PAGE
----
Friday, August 10, 2012

AGE: Suikoden III and the Lost Generation

                                                                                                                                          Gamer Limit

When I first began seriously building my video game collection, I was happy if I could keep $1,000 in the bank at any given time. Now I could re-buy my entire collection ten times over and don't have the time to play any of them. So while I had intended to get through my list of Almost Got 'Em titles this summer, I ended up not even making a dent in the last game I was playing, Suikoden III. However, with what I had played and what I remember from my first attempt at scaling its heights (and Ayn's subtle threats of physical violence if I didn't post something while he's on vacation), I've got enough material to tackle one more post about Suikoden III and how it represents a void in the overall Suikoden narrative that may never be filled.

One of the enthralling things about the Suikoden series has been the lore of the world it takes place in. The creator of the series, Yoshitaka Murayama, originally conceived of the second game first. When he was greenlighted by Konami to make a game for them, he decided to put his grand vision on the back burner to test out the waters with a prequel to his concept. So Suikoden, the game so good it was the whole reason I bought a Playstation in the first place, was the game Murayama made because he needed to prepare the world for what he really had in mind.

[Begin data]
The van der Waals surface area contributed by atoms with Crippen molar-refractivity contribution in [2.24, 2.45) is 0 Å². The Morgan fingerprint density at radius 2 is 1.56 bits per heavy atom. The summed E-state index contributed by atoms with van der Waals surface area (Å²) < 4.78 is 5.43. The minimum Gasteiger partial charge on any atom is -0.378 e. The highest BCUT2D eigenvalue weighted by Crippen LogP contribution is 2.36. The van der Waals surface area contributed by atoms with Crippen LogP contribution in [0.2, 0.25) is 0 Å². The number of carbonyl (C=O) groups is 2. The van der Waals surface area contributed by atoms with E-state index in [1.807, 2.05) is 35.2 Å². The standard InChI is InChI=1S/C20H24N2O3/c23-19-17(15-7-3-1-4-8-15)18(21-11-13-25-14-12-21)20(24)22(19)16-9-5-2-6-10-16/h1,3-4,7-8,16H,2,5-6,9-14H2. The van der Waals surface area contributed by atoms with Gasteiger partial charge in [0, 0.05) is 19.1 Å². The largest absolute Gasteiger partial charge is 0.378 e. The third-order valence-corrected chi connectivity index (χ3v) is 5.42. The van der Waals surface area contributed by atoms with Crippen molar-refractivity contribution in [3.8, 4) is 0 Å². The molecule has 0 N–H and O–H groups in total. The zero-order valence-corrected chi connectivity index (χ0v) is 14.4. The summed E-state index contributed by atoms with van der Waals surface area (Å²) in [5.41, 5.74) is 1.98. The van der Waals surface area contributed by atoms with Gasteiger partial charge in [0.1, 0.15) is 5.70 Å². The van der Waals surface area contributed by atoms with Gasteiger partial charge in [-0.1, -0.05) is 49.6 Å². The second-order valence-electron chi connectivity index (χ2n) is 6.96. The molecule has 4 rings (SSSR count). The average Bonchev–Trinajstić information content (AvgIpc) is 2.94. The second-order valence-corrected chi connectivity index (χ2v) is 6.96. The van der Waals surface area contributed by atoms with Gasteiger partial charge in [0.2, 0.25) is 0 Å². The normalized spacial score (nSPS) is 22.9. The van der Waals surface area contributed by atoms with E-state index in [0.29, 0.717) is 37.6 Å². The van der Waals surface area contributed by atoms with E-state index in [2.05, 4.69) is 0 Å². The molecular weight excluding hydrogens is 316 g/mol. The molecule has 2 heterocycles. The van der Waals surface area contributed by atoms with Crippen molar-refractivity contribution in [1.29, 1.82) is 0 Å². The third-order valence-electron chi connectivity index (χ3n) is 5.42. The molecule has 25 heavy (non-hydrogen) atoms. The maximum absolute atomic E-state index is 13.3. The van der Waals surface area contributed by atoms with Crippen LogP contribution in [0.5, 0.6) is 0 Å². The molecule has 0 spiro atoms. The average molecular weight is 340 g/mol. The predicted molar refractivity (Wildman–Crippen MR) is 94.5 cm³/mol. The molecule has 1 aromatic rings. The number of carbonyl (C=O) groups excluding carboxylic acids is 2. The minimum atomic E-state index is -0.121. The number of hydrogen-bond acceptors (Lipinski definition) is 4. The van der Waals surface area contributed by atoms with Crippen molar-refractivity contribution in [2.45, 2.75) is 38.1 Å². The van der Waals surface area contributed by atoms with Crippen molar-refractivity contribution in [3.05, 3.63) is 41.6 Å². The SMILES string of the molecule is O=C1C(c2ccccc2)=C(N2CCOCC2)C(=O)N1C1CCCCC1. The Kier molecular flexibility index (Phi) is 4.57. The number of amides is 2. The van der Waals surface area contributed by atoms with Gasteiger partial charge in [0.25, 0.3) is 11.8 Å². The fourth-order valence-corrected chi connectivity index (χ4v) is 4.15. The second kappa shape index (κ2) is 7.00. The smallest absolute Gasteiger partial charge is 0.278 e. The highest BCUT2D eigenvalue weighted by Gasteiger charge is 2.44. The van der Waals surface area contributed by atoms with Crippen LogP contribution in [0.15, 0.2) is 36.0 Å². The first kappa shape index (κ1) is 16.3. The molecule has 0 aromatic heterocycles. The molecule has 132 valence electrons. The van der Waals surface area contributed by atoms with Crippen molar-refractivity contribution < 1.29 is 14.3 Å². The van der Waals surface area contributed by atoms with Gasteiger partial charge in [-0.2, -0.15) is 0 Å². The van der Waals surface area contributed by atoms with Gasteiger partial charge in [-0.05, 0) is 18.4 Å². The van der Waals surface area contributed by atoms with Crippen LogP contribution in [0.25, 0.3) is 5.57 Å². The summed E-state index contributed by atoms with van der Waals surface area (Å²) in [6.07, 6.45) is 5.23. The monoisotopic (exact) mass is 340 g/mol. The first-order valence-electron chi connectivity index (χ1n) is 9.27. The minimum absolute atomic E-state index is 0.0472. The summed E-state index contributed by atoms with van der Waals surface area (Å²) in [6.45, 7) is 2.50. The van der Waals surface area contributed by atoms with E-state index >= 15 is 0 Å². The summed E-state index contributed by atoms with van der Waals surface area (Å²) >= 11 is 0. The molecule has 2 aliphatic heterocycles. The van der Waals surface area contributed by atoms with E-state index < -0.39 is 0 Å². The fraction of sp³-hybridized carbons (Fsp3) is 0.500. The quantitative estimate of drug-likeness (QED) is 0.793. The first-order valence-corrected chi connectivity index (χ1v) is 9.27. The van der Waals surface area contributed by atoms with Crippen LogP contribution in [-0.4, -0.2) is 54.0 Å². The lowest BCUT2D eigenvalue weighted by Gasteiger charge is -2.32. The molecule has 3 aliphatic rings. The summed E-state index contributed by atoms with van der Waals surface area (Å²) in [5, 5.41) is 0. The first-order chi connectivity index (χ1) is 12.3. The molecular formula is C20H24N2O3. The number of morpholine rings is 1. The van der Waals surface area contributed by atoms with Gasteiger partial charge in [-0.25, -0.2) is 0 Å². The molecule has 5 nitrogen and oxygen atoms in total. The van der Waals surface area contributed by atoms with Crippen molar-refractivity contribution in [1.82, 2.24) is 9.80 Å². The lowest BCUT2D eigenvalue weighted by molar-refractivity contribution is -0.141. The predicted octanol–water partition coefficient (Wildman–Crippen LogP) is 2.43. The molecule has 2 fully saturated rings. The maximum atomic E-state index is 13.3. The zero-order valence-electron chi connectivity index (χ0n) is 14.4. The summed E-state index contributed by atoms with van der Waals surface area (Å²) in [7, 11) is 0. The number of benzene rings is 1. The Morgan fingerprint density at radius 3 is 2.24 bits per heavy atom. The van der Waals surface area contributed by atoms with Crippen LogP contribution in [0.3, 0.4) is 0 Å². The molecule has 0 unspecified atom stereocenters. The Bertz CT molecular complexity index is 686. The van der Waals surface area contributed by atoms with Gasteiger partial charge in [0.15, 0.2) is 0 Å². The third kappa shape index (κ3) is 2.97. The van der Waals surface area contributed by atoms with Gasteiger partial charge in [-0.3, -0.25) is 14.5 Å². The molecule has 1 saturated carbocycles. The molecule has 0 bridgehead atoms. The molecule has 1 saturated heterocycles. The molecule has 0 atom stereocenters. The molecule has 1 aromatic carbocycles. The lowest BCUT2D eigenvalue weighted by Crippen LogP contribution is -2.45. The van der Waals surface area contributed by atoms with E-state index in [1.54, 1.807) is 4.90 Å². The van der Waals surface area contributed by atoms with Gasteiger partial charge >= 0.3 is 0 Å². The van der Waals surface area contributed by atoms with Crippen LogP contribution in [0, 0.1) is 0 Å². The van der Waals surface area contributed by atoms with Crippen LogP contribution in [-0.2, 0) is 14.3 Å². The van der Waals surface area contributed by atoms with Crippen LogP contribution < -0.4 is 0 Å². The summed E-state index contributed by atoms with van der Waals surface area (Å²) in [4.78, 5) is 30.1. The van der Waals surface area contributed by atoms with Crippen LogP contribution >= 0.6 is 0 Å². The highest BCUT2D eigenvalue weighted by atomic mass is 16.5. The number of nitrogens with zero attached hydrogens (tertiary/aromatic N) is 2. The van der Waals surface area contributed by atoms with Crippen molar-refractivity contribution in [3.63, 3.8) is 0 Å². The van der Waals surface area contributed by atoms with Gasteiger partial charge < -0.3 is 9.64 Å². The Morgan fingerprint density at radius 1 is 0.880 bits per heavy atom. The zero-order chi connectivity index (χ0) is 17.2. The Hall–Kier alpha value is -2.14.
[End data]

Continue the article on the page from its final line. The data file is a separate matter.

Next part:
"4 stars? It's a start."

And what a story he told! In the span of two games Murayama gave us the Toran Republic and the City-State of Jowston. The epic retelling of the classic Chinese tale The Water Margin with its rebel alliance and domineering empire and impenetrable Death Star.

It's a trap!

Through two games, separated by three years of in-game time, a tale was woven of stalwart heroes and tragic villains, of powerful runes and ancient civilizations, of love, sacrifice, triumph, tragedy, all while making a moving statement about the human condition. Suikoden I and II introduced us to the concepts which were at the heart of Murayama's vision; a saga about a world with 27 True Runes as the focal point of not just magic, but the tragic wars and inspiring heroism that envelop their owners, and the power of the hearts of 108 heroes joined together to change the world.

When Suikoden II was released, it thrilled many players almost right off the bat by not only revealing the fates of two heroes from the previous game who had vanished at its conclusion, but then adding them to your party. This set the stage for discovering that the world would be full of previous "Stars of Destiny" still shining 3 years later. Not only that, but people and areas only referenced in the first Suikoden were now revealed in full, building a whole new layer to an already fantastic story. When Suikoden III was released, taking place a full 15 years after the first sequel, it not only followed suit, but introduced more children than either of the two previous games, hinting at another big time jump and a thrilling new adventure in store for all the fans of the series in Suikoden IV.

And then that never happened.